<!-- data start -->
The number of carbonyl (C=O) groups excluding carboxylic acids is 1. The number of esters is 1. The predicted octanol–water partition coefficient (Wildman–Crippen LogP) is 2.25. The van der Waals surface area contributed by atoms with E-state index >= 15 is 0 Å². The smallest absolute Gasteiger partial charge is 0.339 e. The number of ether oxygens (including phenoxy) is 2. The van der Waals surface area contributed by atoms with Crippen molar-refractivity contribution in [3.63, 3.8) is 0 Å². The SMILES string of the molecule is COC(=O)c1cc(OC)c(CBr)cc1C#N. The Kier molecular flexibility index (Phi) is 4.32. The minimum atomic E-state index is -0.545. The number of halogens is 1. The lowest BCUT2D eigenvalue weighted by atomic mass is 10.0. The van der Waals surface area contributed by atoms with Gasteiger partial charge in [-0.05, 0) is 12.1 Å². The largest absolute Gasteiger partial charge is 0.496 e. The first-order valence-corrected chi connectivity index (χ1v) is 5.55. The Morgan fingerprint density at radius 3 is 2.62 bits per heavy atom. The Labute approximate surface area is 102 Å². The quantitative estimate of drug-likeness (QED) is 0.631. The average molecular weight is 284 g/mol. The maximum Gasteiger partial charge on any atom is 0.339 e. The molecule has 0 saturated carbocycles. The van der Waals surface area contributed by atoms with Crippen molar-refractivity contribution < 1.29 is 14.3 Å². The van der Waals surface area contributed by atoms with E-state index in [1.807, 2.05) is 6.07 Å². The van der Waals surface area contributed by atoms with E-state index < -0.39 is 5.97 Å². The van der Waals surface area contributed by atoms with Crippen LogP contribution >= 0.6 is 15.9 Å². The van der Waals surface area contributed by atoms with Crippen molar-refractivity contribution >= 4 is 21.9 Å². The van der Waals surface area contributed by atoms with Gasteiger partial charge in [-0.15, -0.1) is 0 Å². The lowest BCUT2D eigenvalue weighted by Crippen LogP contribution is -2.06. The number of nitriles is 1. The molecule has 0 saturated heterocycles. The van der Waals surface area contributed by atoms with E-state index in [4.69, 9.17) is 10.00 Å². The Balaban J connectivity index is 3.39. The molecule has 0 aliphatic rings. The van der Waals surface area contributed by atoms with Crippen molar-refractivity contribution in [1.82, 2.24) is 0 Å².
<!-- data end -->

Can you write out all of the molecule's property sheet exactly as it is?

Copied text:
The number of carbonyl (C=O) groups excluding carboxylic acids is 1. The number of esters is 1. The predicted octanol–water partition coefficient (Wildman–Crippen LogP) is 2.25. The van der Waals surface area contributed by atoms with E-state index >= 15 is 0 Å². The smallest absolute Gasteiger partial charge is 0.339 e. The number of ether oxygens (including phenoxy) is 2. The van der Waals surface area contributed by atoms with Crippen molar-refractivity contribution in [3.63, 3.8) is 0 Å². The SMILES string of the molecule is COC(=O)c1cc(OC)c(CBr)cc1C#N. The Kier molecular flexibility index (Phi) is 4.32. The minimum atomic E-state index is -0.545. The number of halogens is 1. The lowest BCUT2D eigenvalue weighted by atomic mass is 10.0. The van der Waals surface area contributed by atoms with Gasteiger partial charge in [-0.05, 0) is 12.1 Å². The largest absolute Gasteiger partial charge is 0.496 e. The first-order valence-corrected chi connectivity index (χ1v) is 5.55. The Morgan fingerprint density at radius 3 is 2.62 bits per heavy atom. The Labute approximate surface area is 102 Å². The quantitative estimate of drug-likeness (QED) is 0.631. The average molecular weight is 284 g/mol. The maximum Gasteiger partial charge on any atom is 0.339 e. The molecule has 0 saturated carbocycles. The van der Waals surface area contributed by atoms with Crippen molar-refractivity contribution < 1.29 is 14.3 Å². The van der Waals surface area contributed by atoms with E-state index in [1.807, 2.05) is 6.07 Å². The van der Waals surface area contributed by atoms with E-state index < -0.39 is 5.97 Å². The van der Waals surface area contributed by atoms with Crippen LogP contribution >= 0.6 is 15.9 Å². The van der Waals surface area contributed by atoms with Crippen molar-refractivity contribution >= 4 is 21.9 Å². The van der Waals surface area contributed by atoms with Gasteiger partial charge in [-0.15, -0.1) is 0 Å². The lowest BCUT2D eigenvalue weighted by Crippen LogP contribution is -2.06. The number of nitriles is 1. The molecule has 0 saturated heterocycles. The van der Waals surface area contributed by atoms with E-state index in [4.69, 9.17) is 10.00 Å². The Balaban J connectivity index is 3.39. The molecule has 0 aliphatic rings. The van der Waals surface area contributed by atoms with Crippen molar-refractivity contribution in [1.82, 2.24) is 0 Å².